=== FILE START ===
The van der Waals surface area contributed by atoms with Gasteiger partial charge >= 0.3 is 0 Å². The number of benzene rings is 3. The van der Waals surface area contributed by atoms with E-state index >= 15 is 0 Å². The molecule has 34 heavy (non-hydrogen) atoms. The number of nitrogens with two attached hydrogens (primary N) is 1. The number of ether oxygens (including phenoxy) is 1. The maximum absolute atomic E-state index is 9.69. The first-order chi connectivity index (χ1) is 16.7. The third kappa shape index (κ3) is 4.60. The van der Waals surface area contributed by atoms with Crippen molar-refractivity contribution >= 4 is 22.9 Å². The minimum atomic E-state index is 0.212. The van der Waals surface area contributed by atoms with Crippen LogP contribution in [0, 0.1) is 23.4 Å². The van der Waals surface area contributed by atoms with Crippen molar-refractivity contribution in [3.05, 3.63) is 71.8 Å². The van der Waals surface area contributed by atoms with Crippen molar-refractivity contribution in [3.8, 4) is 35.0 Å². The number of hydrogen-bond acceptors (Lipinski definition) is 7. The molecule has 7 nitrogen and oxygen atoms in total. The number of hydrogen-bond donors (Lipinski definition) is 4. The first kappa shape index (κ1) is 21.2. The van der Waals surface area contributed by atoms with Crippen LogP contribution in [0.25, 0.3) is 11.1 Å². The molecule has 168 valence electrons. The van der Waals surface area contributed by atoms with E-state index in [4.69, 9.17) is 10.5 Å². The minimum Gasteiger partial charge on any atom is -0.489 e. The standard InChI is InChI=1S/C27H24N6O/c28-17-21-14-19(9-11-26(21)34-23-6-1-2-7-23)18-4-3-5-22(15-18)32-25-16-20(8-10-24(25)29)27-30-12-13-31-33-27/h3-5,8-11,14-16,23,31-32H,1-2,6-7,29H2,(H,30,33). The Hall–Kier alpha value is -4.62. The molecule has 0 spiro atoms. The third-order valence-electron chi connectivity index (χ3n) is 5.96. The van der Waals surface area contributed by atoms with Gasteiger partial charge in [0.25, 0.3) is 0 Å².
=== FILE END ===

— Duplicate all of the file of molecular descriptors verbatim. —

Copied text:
The van der Waals surface area contributed by atoms with Gasteiger partial charge >= 0.3 is 0 Å². The number of benzene rings is 3. The van der Waals surface area contributed by atoms with E-state index >= 15 is 0 Å². The molecule has 34 heavy (non-hydrogen) atoms. The number of nitrogens with two attached hydrogens (primary N) is 1. The number of ether oxygens (including phenoxy) is 1. The maximum absolute atomic E-state index is 9.69. The first-order chi connectivity index (χ1) is 16.7. The third kappa shape index (κ3) is 4.60. The van der Waals surface area contributed by atoms with Crippen molar-refractivity contribution >= 4 is 22.9 Å². The minimum atomic E-state index is 0.212. The van der Waals surface area contributed by atoms with Crippen LogP contribution in [0, 0.1) is 23.4 Å². The van der Waals surface area contributed by atoms with Crippen molar-refractivity contribution in [3.05, 3.63) is 71.8 Å². The van der Waals surface area contributed by atoms with Crippen molar-refractivity contribution in [3.8, 4) is 35.0 Å². The number of hydrogen-bond acceptors (Lipinski definition) is 7. The molecule has 7 nitrogen and oxygen atoms in total. The number of hydrogen-bond donors (Lipinski definition) is 4. The first kappa shape index (κ1) is 21.2. The van der Waals surface area contributed by atoms with Crippen LogP contribution in [0.25, 0.3) is 11.1 Å². The molecule has 168 valence electrons. The van der Waals surface area contributed by atoms with E-state index in [4.69, 9.17) is 10.5 Å². The minimum Gasteiger partial charge on any atom is -0.489 e. The standard InChI is InChI=1S/C27H24N6O/c28-17-21-14-19(9-11-26(21)34-23-6-1-2-7-23)18-4-3-5-22(15-18)32-25-16-20(8-10-24(25)29)27-30-12-13-31-33-27/h3-5,8-11,14-16,23,31-32H,1-2,6-7,29H2,(H,30,33). The Hall–Kier alpha value is -4.62. The molecule has 0 spiro atoms. The third-order valence-electron chi connectivity index (χ3n) is 5.96. The van der Waals surface area contributed by atoms with Gasteiger partial charge in [0.25, 0.3) is 0 Å².